January 11, 2011 · ,

Smoking Culture in Buenos Aires

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smoking cartoon

In 2006 Buenos Aires passed a law that banned smoking in public buildings. Smoke-filled bars were a thing of the past, and for the most part this ban has been successful. It is rare that you find people smoking in bars, however, there are the few holes in the wall bars tucked behind dark corners where smoking still happens despite the very prominent NO SMOKING sign. One way to spot these smoking speakeasies is fairly simple: if there is not a crowd of smokers outside, well then there is a good likelihood that the people are smoking inside- unless, of course, the bar has a backyard, where people are permitted to smoke.

Smoking bans came into affect on behalf of non-smokers. Government officials felt that it was not fair that non-smokers, particularly bar and restaurant employees, suffer health problems caused by smoking. The ban supposedly has reduced heart attacks and other medical issues. One study showed that a smoking ban coincided with a reduction of people going to hospital for heart attacks by 17%. It is obvious that smoking bans get yield positive results. However, on the other hand does this ban encroach on one’s personal right to choose? I think people of Buenos Aires would answer that question affirmatively.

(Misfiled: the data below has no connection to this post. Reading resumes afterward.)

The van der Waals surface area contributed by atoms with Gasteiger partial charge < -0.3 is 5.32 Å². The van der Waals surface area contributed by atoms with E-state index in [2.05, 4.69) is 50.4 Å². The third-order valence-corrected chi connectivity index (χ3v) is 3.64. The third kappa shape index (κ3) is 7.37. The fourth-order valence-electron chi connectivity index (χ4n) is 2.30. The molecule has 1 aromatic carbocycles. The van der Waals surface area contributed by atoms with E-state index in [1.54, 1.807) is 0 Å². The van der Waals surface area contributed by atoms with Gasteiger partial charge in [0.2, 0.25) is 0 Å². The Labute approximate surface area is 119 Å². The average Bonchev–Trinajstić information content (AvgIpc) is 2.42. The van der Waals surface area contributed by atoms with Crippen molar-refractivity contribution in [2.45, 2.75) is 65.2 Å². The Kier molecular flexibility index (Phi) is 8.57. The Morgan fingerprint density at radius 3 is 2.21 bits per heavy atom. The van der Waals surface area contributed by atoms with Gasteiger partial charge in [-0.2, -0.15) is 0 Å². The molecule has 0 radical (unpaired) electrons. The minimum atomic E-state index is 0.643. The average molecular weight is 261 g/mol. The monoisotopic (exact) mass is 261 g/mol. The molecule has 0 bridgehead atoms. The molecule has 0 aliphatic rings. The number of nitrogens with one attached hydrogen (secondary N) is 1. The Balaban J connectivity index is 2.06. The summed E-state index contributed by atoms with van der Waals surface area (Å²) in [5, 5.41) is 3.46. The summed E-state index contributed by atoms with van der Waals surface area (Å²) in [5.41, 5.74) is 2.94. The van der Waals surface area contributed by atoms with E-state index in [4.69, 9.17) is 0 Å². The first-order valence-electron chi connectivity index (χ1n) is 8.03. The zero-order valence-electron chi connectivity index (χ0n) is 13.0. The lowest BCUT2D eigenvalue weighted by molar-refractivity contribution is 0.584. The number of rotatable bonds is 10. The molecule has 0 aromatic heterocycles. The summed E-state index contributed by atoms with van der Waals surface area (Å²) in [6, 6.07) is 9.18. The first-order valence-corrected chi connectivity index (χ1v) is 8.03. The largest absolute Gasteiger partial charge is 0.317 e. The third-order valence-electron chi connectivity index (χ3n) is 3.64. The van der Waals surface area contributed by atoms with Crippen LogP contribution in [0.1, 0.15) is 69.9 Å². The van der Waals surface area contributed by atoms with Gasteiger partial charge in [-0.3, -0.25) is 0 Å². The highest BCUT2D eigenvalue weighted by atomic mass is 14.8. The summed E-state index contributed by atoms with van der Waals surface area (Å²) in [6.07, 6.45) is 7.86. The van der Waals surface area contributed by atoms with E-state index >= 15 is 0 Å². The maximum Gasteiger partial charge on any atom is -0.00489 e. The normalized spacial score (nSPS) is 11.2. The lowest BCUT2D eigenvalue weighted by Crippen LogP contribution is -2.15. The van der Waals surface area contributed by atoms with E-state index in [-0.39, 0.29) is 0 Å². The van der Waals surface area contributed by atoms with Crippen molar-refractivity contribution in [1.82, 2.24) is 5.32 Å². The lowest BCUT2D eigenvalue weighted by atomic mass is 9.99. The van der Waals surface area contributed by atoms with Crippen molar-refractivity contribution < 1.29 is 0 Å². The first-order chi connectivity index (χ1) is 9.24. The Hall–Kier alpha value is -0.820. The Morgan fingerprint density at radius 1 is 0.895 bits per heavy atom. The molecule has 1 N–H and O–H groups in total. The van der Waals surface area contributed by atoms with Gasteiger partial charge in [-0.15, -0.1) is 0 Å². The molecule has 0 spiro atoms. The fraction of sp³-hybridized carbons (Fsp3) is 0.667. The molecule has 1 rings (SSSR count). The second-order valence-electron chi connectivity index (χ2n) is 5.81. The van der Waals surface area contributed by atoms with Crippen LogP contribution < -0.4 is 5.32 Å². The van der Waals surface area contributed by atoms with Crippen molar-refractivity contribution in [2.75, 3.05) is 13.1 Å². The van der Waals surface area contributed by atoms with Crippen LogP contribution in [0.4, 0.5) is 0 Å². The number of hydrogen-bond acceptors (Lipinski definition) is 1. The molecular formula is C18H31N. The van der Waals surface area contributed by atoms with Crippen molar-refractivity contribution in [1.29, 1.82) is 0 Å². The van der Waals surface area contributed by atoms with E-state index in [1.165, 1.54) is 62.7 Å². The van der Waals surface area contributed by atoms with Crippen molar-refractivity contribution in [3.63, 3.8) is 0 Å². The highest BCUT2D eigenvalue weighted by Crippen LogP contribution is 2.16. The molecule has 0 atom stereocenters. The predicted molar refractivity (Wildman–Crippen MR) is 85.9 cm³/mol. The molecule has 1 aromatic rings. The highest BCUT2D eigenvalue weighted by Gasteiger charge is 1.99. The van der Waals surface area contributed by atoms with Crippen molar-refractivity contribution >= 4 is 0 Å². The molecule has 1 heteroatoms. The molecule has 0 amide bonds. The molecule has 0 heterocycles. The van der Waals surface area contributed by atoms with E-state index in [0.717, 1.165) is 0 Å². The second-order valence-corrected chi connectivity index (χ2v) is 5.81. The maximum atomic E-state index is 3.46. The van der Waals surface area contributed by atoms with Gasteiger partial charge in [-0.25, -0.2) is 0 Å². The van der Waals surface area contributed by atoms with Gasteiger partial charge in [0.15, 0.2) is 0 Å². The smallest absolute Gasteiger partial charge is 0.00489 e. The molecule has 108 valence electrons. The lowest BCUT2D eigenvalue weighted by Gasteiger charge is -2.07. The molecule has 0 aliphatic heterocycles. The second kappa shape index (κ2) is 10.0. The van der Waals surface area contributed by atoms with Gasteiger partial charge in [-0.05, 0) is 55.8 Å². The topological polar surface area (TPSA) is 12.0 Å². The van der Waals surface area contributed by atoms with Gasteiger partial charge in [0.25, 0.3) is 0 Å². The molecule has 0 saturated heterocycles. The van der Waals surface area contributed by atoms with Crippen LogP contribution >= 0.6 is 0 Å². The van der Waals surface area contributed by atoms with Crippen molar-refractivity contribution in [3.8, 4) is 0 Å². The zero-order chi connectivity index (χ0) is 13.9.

It is common to hear foreigners comment on the amount of people they see smoking in Buenos Aires. This may be because in other cities where the ban exists, the number of smokers reduces drastically. In New York, for example, you are not allowed to smoke in any outside areas of the bars, such as the sidewalk café area or the backyard. Some would say that New York took the extra step to really ostracize its smokers. Is the act of ostracizing the way to reduce smoking? I am sure you could find some to argue yes and some to argue no. I would image that most Porteños would argue no. Despite the ban in Buenos Aires, smoking is still a common occurrence and it does not seem like anyone is changing their habits anytime soon. It has been four years and the smoking culture is still very much alive and well down here.

Kate

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